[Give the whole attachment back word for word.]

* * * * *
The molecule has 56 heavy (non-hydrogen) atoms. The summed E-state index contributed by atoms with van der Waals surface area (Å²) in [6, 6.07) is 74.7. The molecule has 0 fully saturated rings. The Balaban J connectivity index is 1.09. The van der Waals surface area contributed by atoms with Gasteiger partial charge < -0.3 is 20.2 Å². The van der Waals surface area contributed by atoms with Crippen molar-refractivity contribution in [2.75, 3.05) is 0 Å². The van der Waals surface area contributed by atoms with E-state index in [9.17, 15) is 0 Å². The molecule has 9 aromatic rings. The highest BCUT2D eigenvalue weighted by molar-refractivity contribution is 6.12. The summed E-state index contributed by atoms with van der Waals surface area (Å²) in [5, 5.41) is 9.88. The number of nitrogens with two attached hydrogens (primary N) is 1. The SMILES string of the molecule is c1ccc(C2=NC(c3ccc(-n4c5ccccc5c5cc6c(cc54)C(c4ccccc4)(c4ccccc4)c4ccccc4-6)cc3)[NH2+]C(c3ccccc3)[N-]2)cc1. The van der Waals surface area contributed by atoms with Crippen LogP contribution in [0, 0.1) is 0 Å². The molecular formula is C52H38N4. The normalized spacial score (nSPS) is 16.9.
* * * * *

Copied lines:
The molecule has 56 heavy (non-hydrogen) atoms. The summed E-state index contributed by atoms with van der Waals surface area (Å²) in [6, 6.07) is 74.7. The molecule has 0 fully saturated rings. The Balaban J connectivity index is 1.09. The van der Waals surface area contributed by atoms with Gasteiger partial charge < -0.3 is 20.2 Å². The van der Waals surface area contributed by atoms with Crippen molar-refractivity contribution in [2.75, 3.05) is 0 Å². The van der Waals surface area contributed by atoms with E-state index in [9.17, 15) is 0 Å². The molecule has 9 aromatic rings. The highest BCUT2D eigenvalue weighted by molar-refractivity contribution is 6.12. The summed E-state index contributed by atoms with van der Waals surface area (Å²) in [5, 5.41) is 9.88. The number of nitrogens with two attached hydrogens (primary N) is 1. The SMILES string of the molecule is c1ccc(C2=NC(c3ccc(-n4c5ccccc5c5cc6c(cc54)C(c4ccccc4)(c4ccccc4)c4ccccc4-6)cc3)[NH2+]C(c3ccccc3)[N-]2)cc1. The van der Waals surface area contributed by atoms with Crippen LogP contribution in [0, 0.1) is 0 Å². The molecular formula is C52H38N4. The normalized spacial score (nSPS) is 16.9.